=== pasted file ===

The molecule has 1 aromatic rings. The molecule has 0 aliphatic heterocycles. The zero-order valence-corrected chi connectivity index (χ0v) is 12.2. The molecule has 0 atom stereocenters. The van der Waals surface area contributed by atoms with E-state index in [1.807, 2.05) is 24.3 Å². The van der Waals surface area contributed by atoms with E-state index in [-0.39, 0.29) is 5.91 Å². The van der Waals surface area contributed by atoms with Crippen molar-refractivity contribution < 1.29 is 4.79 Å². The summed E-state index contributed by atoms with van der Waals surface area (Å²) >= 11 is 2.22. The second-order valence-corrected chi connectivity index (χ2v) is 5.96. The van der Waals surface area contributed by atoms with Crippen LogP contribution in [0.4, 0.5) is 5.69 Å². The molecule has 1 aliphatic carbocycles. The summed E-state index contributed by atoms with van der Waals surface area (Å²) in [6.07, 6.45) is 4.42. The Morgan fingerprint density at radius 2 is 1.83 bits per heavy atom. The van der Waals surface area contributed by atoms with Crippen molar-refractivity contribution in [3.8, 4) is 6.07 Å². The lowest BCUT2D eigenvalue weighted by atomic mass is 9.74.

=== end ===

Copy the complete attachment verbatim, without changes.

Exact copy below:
The molecule has 1 aromatic rings. The molecule has 0 aliphatic heterocycles. The zero-order valence-corrected chi connectivity index (χ0v) is 12.2. The molecule has 0 atom stereocenters. The van der Waals surface area contributed by atoms with E-state index in [1.807, 2.05) is 24.3 Å². The van der Waals surface area contributed by atoms with E-state index in [-0.39, 0.29) is 5.91 Å². The van der Waals surface area contributed by atoms with Crippen molar-refractivity contribution < 1.29 is 4.79 Å². The summed E-state index contributed by atoms with van der Waals surface area (Å²) >= 11 is 2.22. The second-order valence-corrected chi connectivity index (χ2v) is 5.96. The van der Waals surface area contributed by atoms with Crippen LogP contribution in [0.4, 0.5) is 5.69 Å². The molecule has 1 aliphatic carbocycles. The summed E-state index contributed by atoms with van der Waals surface area (Å²) in [6.07, 6.45) is 4.42. The Morgan fingerprint density at radius 2 is 1.83 bits per heavy atom. The van der Waals surface area contributed by atoms with Crippen molar-refractivity contribution in [3.8, 4) is 6.07 Å². The lowest BCUT2D eigenvalue weighted by atomic mass is 9.74.